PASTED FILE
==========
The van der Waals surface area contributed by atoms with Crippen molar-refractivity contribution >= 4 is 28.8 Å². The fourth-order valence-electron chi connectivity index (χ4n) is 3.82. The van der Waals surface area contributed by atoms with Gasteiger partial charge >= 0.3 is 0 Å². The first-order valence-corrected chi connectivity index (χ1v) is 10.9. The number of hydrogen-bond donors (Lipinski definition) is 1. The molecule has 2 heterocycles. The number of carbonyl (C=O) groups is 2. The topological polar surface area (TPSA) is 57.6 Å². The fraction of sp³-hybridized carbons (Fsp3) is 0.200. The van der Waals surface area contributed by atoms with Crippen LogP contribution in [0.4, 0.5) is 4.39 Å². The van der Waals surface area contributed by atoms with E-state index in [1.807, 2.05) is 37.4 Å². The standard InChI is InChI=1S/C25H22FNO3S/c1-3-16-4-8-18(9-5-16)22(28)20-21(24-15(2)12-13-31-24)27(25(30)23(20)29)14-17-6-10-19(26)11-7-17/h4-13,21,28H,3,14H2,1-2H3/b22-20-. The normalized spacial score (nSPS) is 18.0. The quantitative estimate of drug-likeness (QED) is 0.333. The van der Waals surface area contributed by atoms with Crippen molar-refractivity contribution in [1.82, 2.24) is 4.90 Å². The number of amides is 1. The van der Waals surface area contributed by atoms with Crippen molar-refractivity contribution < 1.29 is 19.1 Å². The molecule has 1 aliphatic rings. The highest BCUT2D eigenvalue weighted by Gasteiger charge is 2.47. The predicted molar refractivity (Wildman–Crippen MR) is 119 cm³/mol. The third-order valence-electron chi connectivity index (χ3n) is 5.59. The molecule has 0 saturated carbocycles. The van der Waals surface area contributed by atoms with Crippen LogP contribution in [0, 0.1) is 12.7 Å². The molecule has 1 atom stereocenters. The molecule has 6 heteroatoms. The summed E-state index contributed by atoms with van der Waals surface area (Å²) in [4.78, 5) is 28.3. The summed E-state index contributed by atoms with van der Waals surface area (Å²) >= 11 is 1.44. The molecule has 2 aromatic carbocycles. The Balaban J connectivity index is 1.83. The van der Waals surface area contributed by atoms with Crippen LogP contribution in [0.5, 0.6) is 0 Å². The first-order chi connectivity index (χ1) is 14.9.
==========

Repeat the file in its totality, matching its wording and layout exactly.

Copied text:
The van der Waals surface area contributed by atoms with Crippen molar-refractivity contribution >= 4 is 28.8 Å². The fourth-order valence-electron chi connectivity index (χ4n) is 3.82. The van der Waals surface area contributed by atoms with Gasteiger partial charge >= 0.3 is 0 Å². The first-order valence-corrected chi connectivity index (χ1v) is 10.9. The number of hydrogen-bond donors (Lipinski definition) is 1. The molecule has 2 heterocycles. The number of carbonyl (C=O) groups is 2. The topological polar surface area (TPSA) is 57.6 Å². The fraction of sp³-hybridized carbons (Fsp3) is 0.200. The van der Waals surface area contributed by atoms with Crippen LogP contribution in [0.4, 0.5) is 4.39 Å². The van der Waals surface area contributed by atoms with E-state index in [1.807, 2.05) is 37.4 Å². The standard InChI is InChI=1S/C25H22FNO3S/c1-3-16-4-8-18(9-5-16)22(28)20-21(24-15(2)12-13-31-24)27(25(30)23(20)29)14-17-6-10-19(26)11-7-17/h4-13,21,28H,3,14H2,1-2H3/b22-20-. The normalized spacial score (nSPS) is 18.0. The quantitative estimate of drug-likeness (QED) is 0.333. The van der Waals surface area contributed by atoms with Crippen molar-refractivity contribution in [1.82, 2.24) is 4.90 Å². The number of amides is 1. The van der Waals surface area contributed by atoms with Crippen molar-refractivity contribution < 1.29 is 19.1 Å². The molecule has 1 aliphatic rings. The highest BCUT2D eigenvalue weighted by Gasteiger charge is 2.47. The predicted molar refractivity (Wildman–Crippen MR) is 119 cm³/mol. The third-order valence-electron chi connectivity index (χ3n) is 5.59. The molecule has 0 saturated carbocycles. The van der Waals surface area contributed by atoms with Crippen LogP contribution in [0, 0.1) is 12.7 Å². The molecule has 1 atom stereocenters. The molecule has 6 heteroatoms. The summed E-state index contributed by atoms with van der Waals surface area (Å²) in [4.78, 5) is 28.3. The summed E-state index contributed by atoms with van der Waals surface area (Å²) >= 11 is 1.44. The molecule has 2 aromatic carbocycles. The Balaban J connectivity index is 1.83. The van der Waals surface area contributed by atoms with Crippen LogP contribution in [0.5, 0.6) is 0 Å². The first-order chi connectivity index (χ1) is 14.9.